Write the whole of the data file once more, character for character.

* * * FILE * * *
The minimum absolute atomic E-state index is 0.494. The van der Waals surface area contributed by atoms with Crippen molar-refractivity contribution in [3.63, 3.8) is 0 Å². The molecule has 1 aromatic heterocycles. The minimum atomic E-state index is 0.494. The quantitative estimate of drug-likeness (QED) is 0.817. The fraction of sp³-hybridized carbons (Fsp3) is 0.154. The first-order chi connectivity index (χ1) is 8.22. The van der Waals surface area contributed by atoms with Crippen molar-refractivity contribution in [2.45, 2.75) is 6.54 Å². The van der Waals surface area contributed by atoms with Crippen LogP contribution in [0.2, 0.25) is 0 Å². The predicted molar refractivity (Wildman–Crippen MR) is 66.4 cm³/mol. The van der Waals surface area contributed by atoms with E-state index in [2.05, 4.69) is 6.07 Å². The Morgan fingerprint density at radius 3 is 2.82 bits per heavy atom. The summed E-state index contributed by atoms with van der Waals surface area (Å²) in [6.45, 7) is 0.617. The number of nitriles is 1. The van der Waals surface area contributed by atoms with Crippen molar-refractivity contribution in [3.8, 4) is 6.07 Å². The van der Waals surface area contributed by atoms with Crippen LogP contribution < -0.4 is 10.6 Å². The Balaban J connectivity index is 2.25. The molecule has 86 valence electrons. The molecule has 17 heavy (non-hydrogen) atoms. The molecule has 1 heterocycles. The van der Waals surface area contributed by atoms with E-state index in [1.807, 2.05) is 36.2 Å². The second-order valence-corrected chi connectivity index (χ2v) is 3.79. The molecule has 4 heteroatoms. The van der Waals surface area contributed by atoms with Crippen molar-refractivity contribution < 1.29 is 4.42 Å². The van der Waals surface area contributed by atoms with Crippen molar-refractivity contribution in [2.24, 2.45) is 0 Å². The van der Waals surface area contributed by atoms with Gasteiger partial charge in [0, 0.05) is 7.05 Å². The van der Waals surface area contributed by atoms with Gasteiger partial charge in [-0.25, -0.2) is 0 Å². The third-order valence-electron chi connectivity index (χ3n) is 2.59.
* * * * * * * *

The minimum absolute atomic E-state index is 0.494. The van der Waals surface area contributed by atoms with Crippen molar-refractivity contribution in [3.63, 3.8) is 0 Å². The molecule has 1 aromatic heterocycles. The minimum atomic E-state index is 0.494. The quantitative estimate of drug-likeness (QED) is 0.817. The fraction of sp³-hybridized carbons (Fsp3) is 0.154. The first-order chi connectivity index (χ1) is 8.22. The van der Waals surface area contributed by atoms with Crippen molar-refractivity contribution in [2.45, 2.75) is 6.54 Å². The van der Waals surface area contributed by atoms with Crippen LogP contribution in [0.2, 0.25) is 0 Å². The predicted molar refractivity (Wildman–Crippen MR) is 66.4 cm³/mol. The van der Waals surface area contributed by atoms with E-state index in [2.05, 4.69) is 6.07 Å². The Morgan fingerprint density at radius 3 is 2.82 bits per heavy atom. The summed E-state index contributed by atoms with van der Waals surface area (Å²) in [6.45, 7) is 0.617. The number of nitriles is 1. The van der Waals surface area contributed by atoms with Crippen molar-refractivity contribution in [3.8, 4) is 6.07 Å². The van der Waals surface area contributed by atoms with Crippen LogP contribution < -0.4 is 10.6 Å². The Balaban J connectivity index is 2.25. The molecule has 86 valence electrons. The molecule has 17 heavy (non-hydrogen) atoms. The molecule has 1 heterocycles. The van der Waals surface area contributed by atoms with E-state index in [1.807, 2.05) is 36.2 Å². The second-order valence-corrected chi connectivity index (χ2v) is 3.79. The molecule has 4 heteroatoms. The van der Waals surface area contributed by atoms with Crippen molar-refractivity contribution < 1.29 is 4.42 Å². The van der Waals surface area contributed by atoms with Crippen molar-refractivity contribution in [2.24, 2.45) is 0 Å². The van der Waals surface area contributed by atoms with Gasteiger partial charge in [0, 0.05) is 7.05 Å². The van der Waals surface area contributed by atoms with Gasteiger partial charge in [-0.25, -0.2) is 0 Å². The third-order valence-electron chi connectivity index (χ3n) is 2.59.